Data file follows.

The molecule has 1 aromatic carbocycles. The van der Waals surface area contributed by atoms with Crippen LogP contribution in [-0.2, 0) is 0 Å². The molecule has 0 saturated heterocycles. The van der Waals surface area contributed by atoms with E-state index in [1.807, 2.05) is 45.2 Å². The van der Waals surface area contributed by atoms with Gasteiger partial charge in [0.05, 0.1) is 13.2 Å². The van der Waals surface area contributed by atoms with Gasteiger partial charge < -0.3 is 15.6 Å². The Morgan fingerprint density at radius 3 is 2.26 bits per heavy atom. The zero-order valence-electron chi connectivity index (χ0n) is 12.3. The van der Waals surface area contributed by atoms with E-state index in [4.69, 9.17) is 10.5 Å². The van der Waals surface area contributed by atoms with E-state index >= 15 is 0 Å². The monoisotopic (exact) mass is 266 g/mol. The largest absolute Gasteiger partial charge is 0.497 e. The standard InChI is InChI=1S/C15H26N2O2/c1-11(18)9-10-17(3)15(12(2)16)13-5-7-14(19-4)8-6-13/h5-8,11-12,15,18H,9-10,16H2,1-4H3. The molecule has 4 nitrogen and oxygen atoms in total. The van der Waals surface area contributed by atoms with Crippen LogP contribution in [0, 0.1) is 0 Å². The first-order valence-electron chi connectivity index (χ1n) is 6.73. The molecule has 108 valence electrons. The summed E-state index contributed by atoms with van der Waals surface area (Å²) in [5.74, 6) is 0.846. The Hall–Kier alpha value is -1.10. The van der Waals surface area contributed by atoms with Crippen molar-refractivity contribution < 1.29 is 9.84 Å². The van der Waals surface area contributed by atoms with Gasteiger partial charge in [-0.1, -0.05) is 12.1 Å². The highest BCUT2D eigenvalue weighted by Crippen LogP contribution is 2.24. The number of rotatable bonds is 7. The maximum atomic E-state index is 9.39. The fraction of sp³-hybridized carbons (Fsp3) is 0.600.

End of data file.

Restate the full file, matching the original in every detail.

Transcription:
The molecule has 1 aromatic carbocycles. The van der Waals surface area contributed by atoms with Crippen LogP contribution in [-0.2, 0) is 0 Å². The molecule has 0 saturated heterocycles. The van der Waals surface area contributed by atoms with E-state index in [1.807, 2.05) is 45.2 Å². The van der Waals surface area contributed by atoms with Gasteiger partial charge in [0.05, 0.1) is 13.2 Å². The van der Waals surface area contributed by atoms with Gasteiger partial charge < -0.3 is 15.6 Å². The Morgan fingerprint density at radius 3 is 2.26 bits per heavy atom. The zero-order valence-electron chi connectivity index (χ0n) is 12.3. The van der Waals surface area contributed by atoms with E-state index in [4.69, 9.17) is 10.5 Å². The van der Waals surface area contributed by atoms with E-state index >= 15 is 0 Å². The monoisotopic (exact) mass is 266 g/mol. The largest absolute Gasteiger partial charge is 0.497 e. The standard InChI is InChI=1S/C15H26N2O2/c1-11(18)9-10-17(3)15(12(2)16)13-5-7-14(19-4)8-6-13/h5-8,11-12,15,18H,9-10,16H2,1-4H3. The molecule has 4 nitrogen and oxygen atoms in total. The van der Waals surface area contributed by atoms with Crippen LogP contribution in [0, 0.1) is 0 Å². The first-order valence-electron chi connectivity index (χ1n) is 6.73. The molecule has 108 valence electrons. The summed E-state index contributed by atoms with van der Waals surface area (Å²) in [5.74, 6) is 0.846. The Hall–Kier alpha value is -1.10. The van der Waals surface area contributed by atoms with Crippen molar-refractivity contribution < 1.29 is 9.84 Å². The van der Waals surface area contributed by atoms with Gasteiger partial charge in [-0.1, -0.05) is 12.1 Å². The highest BCUT2D eigenvalue weighted by Crippen LogP contribution is 2.24. The number of rotatable bonds is 7. The maximum atomic E-state index is 9.39. The fraction of sp³-hybridized carbons (Fsp3) is 0.600.